The difference now is that principal-based trading and inventory media are out in the open(ish).

Agency groups argue that the negotiation clout they use to acquire the low-cost inventory is a result of their scale and the price that the advertiser pays is lower than it would otherwise have paid. They also argue that by taking a “principal” position, they are at risk, on the basis that they have to buy the inventory on their own account.

The extent to which any of this is true is debatable, especially in the UK, where media agencies have always been principals. The clients aren’t able to judge any of this because “inventory media” is shrouded in secrecy and this lack of transparency has been made official contractually.

The legitimacy of any of this is doubtful, but it is undeniable that the media agency is bound to want to oblige its clients to buy whatever it has already secured (if true), whether it fits the client’s needs or not. Unless of course they have 100% foresight of what all of their clients need and are masters of allocating it all correctly.

Closed shop

In short, the advertisers are being sold cheap goods at a store where the goods are what the agency has bought in, reducing client choice. The mark-ups are invisible.

But clients are buying in a shop they have exclusively chosen as a business partner that (they say) will act in the client’s best interests, at least at pitch stage.

Some advertisers don’t mind buying this way, especially if they are trying to acquire customers cheaply. Some don’t mind allocating some of their budget to it, on the grounds that cheap inventory is supposedly even cheaper. Such advertisers routinely find that their media agencies exceed the agreed proportion of inventory media without approval.

All advertisers should accept that inventory media favours the agency more than them — otherwise why would it happen?

As profit pressure grows for media agencies, they have to sell more inventory media to earn more and thus offset the profit pressure on other parts of the agency group. So clients are in effect subsidising the lack of profitability in, say, the creative agencies.

Declining trust

Much has been made of the need for trust in our industry. Consumer trust is one problematic matter, but trust between advertisers and their agencies has been in decline for years. The 2016 ANA Media Transparency study was arguably brushed off by the sell-side of the industry.

Inventory media casts the media agency as a reseller to the client at undisclosed prices and this can only harm trust with clients. As its prevalence grows, trust can only suffer further.

Much inventory media selling relies on a lack of client knowledge, bandwidth or willingness to challenge. Not a good look.

As usual, the answer is for advertisers to resist the blandishments of their media agencies and only buy media where full access to all data and money is guaranteed contractually and is subject to audit.

We perhaps shouldn’t be surprised that the big groups are taking a shortcut to margin maintenance as a response to the storm they are in. But given how retail media and digital commerce are redrawing the map, the lack of transparency in inventory media goes against the industry grain — and the sharp rise in its use should give advertisers real cause for concern.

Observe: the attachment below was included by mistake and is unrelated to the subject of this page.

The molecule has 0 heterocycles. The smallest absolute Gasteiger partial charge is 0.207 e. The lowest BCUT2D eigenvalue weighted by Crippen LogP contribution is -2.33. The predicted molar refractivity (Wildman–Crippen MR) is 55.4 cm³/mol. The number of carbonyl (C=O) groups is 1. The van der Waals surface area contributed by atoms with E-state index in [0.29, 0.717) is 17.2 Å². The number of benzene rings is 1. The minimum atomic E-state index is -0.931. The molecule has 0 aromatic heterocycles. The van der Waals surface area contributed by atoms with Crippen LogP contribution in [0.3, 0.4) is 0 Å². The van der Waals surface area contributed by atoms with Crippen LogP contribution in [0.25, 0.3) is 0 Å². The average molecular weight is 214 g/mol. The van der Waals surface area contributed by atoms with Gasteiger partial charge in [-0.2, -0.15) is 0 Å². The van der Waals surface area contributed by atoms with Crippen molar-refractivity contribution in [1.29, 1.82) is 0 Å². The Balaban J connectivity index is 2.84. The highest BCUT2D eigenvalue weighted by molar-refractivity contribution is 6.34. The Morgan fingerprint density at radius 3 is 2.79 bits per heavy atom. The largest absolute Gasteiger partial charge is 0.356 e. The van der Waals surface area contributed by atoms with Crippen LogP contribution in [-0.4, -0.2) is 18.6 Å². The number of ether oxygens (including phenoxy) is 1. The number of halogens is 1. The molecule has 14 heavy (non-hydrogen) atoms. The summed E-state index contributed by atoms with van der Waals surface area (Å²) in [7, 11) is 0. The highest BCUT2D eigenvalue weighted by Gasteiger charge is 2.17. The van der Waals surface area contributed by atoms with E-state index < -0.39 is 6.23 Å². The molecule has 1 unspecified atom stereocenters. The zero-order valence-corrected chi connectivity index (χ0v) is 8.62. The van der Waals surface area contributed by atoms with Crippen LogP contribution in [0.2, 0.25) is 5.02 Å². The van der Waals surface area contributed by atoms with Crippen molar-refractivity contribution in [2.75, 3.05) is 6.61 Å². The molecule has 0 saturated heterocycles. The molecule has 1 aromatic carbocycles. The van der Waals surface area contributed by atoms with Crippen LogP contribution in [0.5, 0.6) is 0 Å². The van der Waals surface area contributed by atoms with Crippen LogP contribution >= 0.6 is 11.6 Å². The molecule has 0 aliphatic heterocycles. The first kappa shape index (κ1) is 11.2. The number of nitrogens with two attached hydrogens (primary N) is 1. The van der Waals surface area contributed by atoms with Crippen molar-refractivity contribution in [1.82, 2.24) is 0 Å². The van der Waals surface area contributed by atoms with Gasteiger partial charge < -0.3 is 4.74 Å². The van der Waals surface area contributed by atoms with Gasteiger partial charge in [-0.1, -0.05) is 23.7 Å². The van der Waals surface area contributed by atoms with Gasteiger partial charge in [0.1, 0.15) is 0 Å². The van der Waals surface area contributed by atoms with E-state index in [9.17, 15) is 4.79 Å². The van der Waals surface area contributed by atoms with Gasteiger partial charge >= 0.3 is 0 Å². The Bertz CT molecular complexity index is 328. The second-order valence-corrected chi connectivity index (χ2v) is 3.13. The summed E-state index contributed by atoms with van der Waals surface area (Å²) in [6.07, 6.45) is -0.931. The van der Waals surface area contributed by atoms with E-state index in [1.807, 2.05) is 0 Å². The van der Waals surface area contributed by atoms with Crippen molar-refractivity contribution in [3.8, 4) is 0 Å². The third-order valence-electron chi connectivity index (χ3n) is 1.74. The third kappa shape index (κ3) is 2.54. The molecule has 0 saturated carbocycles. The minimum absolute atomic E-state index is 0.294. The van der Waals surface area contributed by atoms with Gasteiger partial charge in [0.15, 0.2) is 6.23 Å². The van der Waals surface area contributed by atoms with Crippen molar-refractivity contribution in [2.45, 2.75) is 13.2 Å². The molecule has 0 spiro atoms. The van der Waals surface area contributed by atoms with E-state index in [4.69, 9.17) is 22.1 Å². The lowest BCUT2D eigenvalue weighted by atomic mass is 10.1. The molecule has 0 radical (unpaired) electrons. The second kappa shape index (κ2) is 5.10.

Nick Manning is the co-founder of Manning Gottlieb Media (now MG OMD) and was chief strategy officer at Ebiquity for over a decade. He now owns a mentoring business, Encyclomedia, offering strategic advice to companies in the media and advertising industry, and is non-executive chair of Media Marketing Compliance. He writes for The Media Leader each month.

Brian Jacobs, Founder, BJ&A Ltd, on 21 Feb 2024
“This is an important piece by Nick publicising a real problem for the industry. Without trust the industry fails; and this sort of untransparent practice erodes trust. There is an interesting historical context for this too. Carat was built in France on a broking model. No client knew the 'wholesale' price paid for media; in fact it was said that only Gilbert Gross, one of the two founding brothers knew the deals he had done with the media vendors which were allegedly written in a little black book. Carat manipulated the media prices they charged clients depending on circumstances. In an important pitch they could and would drop below the 'wholesale' price; the price charged to unsophisticated unaudited clients would be far above the price paid. They went further too. If a vendor refused to sell in bulk to Gilbert (as 'The Readers Digest', an upright American publisher did) Carat would remove the title from all media analysis systems. So, in the case of the RD it literally could not be included in any cost rank, or optimisation. How? Carat developed and sold the systems used throughout the industry to analyse media data. So excluding the RD from the systems was pretty simple to do. This broking practice was stopped by law, the famous Loi Sapin passed by the French Government originally to stamp out corrupt practices within the construction business. The large French agencies lobbied successfully to have the terms of this law extended to cover media purchasing. Carat margins dropped by c. 90% as a result. At the time (this was around 1993) the agencies (most were creatively driven) were well-connected politically; hence the success in the lobby. I well remember, pre Loi Sapin that the later-to-be CEO of what was to become GroupM, Irwin Gotlieb used to refer at every opportunity to the Carat model as 'the French disease'. Ironic, really.”